These things were important to those who launched the European project in the aftermath of war. They were not all people of explicit faith, but they were deeply influenced by Catholic social teaching about how human beings flourish when they invest in healthy relationships, strong communities and a just, inclusive and equitable society. It took courage to think in that way and perseverance to put its ideals in practice. It was immensely far-sighted. I think it could be argued that it came to fruition - however slowly and fitfully - because of an understanding of humanity based not on economic or political expediency (though that comes into it) but on humane theological values of justice, peace, truth and charity, which in turn derive from the wisdom and goodness of the Creator.

Who is speaking nowadays about this founding vision? Some faith leaders aren't afraid to do this as individual men and women. They deserve our gratitude and encouragement because it is often controversial and sometimes costly. But what about our churches as public institutions? Where's the voice of urgency, the spirited engagement in what will affect the future of us all? That's where I'm left feeling despondent.

Even-handedness can be a good thing, not least when you can see different sides of a complex question. But now is a time when choices must be made. That's when voices need to be heard that are prophetic, hopeful and wise. So much hangs on decisions made in the coming days and weeks that will irrevocably affect our lives and those of our children and grandchildren for decades to come.

Archbishop Justin Welby, launching the Church of England's tea and prayer for Brexit initiative earlier this year, said: "A century from now the Church will be remembered for how it responded at this crucial moment in the life of our nation and country." 

He is right of course. We stand at a moment in history that most generations don't get to experience. At such times, destinies are forged. This brings both the privilege and responsibility of the nation's institutions to speak publicly in ways that capture the significance of our times and interpret them with wisdom and prophetic insight.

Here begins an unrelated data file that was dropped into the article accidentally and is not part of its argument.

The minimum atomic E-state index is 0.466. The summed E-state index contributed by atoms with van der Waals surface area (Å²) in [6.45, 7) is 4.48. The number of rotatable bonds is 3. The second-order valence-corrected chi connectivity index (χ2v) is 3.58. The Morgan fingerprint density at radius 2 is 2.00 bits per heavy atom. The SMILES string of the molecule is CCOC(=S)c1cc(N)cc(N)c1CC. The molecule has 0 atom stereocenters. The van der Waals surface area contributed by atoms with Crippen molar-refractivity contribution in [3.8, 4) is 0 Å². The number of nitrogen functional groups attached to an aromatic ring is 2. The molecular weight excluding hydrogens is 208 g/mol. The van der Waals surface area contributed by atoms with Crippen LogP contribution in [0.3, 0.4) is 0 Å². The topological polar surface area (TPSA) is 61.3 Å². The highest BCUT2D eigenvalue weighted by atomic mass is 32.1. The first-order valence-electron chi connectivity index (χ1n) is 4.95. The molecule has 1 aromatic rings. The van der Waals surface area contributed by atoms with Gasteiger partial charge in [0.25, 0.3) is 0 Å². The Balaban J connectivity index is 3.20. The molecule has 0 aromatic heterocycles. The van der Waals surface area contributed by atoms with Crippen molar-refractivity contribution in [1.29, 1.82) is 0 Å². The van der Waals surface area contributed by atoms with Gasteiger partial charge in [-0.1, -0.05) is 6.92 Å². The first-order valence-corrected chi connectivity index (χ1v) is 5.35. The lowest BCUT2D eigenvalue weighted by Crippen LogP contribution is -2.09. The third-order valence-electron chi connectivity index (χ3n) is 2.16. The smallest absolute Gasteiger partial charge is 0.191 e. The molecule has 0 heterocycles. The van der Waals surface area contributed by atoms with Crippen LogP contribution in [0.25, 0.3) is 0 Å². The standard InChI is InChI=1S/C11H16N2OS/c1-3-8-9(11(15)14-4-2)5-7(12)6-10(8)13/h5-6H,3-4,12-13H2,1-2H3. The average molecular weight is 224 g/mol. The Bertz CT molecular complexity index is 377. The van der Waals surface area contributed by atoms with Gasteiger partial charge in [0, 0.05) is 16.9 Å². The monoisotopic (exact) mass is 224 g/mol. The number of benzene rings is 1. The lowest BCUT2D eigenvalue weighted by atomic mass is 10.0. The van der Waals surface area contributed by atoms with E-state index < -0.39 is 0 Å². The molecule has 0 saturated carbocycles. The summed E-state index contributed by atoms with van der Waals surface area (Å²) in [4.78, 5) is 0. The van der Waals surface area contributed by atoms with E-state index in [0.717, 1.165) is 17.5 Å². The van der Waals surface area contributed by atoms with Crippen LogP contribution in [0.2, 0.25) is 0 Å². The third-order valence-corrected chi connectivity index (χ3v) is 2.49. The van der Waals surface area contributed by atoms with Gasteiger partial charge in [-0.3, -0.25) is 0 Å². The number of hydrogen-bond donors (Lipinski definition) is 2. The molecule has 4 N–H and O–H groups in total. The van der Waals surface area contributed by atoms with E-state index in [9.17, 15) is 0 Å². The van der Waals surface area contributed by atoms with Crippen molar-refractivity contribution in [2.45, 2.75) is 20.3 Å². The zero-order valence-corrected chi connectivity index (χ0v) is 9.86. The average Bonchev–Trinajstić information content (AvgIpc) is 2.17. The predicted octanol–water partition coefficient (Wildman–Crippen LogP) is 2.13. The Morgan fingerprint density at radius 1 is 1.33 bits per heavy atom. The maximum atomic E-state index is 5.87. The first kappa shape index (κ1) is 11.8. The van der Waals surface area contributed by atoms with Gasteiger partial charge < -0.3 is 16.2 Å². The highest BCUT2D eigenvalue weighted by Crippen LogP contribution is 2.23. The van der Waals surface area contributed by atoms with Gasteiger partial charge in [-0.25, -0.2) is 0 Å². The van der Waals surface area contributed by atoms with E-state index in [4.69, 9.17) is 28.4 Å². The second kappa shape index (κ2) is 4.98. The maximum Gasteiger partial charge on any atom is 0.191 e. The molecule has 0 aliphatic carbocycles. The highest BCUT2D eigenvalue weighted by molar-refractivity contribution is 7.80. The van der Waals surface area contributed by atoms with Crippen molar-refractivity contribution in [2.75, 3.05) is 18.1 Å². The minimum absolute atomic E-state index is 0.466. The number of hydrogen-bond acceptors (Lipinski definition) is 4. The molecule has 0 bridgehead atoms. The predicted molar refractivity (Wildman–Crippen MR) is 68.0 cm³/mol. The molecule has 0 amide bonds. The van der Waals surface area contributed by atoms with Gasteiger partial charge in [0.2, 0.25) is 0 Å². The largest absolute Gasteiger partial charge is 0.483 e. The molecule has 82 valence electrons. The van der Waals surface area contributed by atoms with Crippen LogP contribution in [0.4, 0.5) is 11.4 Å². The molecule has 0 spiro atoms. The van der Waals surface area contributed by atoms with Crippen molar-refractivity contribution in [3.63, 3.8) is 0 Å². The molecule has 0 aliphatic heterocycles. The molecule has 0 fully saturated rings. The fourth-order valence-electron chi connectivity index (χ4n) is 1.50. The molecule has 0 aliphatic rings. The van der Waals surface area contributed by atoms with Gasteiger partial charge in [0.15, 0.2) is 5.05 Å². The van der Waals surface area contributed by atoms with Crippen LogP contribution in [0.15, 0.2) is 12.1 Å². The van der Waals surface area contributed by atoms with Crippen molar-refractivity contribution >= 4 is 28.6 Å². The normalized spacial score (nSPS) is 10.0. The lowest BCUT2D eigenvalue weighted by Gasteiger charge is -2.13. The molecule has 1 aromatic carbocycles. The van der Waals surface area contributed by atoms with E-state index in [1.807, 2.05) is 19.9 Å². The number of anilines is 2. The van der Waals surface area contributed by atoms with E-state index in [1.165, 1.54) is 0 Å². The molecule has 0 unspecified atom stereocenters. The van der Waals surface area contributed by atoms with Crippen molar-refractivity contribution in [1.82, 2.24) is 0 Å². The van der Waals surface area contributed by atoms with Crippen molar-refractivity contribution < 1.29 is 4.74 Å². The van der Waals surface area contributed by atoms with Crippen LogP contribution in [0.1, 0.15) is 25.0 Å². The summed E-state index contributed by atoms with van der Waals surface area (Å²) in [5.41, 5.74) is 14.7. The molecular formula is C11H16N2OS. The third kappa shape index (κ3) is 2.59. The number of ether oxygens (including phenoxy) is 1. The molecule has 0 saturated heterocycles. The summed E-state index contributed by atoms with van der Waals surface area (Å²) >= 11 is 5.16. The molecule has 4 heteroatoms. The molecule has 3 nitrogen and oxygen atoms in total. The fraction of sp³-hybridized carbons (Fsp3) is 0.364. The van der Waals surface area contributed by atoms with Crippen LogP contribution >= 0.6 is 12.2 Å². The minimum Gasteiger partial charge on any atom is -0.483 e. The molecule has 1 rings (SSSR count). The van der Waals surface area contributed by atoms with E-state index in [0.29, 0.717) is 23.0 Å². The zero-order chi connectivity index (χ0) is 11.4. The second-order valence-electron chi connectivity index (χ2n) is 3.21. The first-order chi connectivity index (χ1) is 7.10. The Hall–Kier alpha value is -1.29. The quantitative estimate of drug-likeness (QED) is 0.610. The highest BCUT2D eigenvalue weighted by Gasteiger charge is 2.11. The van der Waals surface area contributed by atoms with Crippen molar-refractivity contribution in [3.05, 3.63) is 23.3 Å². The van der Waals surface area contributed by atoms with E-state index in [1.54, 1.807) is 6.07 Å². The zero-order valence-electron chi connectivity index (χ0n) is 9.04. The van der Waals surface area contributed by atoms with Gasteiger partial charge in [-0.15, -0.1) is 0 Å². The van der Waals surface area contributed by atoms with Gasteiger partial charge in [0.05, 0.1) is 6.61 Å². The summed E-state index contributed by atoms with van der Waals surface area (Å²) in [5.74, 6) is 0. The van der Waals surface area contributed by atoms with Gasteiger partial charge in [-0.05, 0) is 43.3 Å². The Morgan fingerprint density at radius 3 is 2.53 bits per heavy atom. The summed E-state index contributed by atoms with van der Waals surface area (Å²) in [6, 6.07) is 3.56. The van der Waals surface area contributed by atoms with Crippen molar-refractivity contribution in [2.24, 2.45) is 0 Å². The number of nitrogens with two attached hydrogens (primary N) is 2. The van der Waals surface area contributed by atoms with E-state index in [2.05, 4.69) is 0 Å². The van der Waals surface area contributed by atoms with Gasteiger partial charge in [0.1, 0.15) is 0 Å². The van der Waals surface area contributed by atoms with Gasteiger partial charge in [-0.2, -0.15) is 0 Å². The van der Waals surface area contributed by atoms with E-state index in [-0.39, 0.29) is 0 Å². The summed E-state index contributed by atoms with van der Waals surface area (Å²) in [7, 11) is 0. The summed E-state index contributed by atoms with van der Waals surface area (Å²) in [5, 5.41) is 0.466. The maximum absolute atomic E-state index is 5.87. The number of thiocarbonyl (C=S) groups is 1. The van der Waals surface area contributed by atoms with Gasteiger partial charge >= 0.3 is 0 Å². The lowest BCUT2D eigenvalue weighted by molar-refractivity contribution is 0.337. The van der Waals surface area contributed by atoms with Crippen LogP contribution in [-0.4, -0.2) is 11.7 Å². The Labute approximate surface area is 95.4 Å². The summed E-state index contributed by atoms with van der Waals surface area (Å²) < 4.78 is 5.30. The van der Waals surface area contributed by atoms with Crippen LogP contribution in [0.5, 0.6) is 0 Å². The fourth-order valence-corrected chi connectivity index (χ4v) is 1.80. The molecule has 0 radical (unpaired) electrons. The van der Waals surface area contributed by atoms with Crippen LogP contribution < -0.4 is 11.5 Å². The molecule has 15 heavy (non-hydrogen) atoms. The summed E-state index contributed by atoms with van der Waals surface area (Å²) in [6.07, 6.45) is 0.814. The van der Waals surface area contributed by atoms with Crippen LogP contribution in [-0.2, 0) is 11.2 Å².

I don't think we have fully understood that yet in the Church of England. But I reckon that if George Bell and William Temple were alive today, they would urge the church to take a robustly positive view of our membership of the EU and not regard it as a matter of indifference. They would speak out against nationalism in all its forms. They would see off the specious doctrine of British exceptionalism. They would surely say, for the sake of justice and the welfare of Europe as well as the UK, let's give ourselves unreservedly to the life of the continent we're part of. They would say these things with charity. But they would not hold back when it came to conviction. It would matter to them what side of history the Church of England decided to be on.

Wouldn't it be marvellous if our churches embraced the idea of a forward-looking nation, one that grasped hold of a future in which we pledged commitment to our neighbouring peoples and nations and affirmed the friendships and alliances that have served us so well in Europe? Cuthbert saw the world as a place where everything - including human life - was connected, held together in the love of God. I passionately believe that the European Project is consistent with that life-affirming vision. Why wouldn't the Church want to say amen?

Michael Sadgrove is a priest and European living in Northumberland. He is the former Dean of Sheffield and Dean of Durham, and blogs on faith, society, church matters, the North East, European issues, the arts, travel and anything else that intrigues at: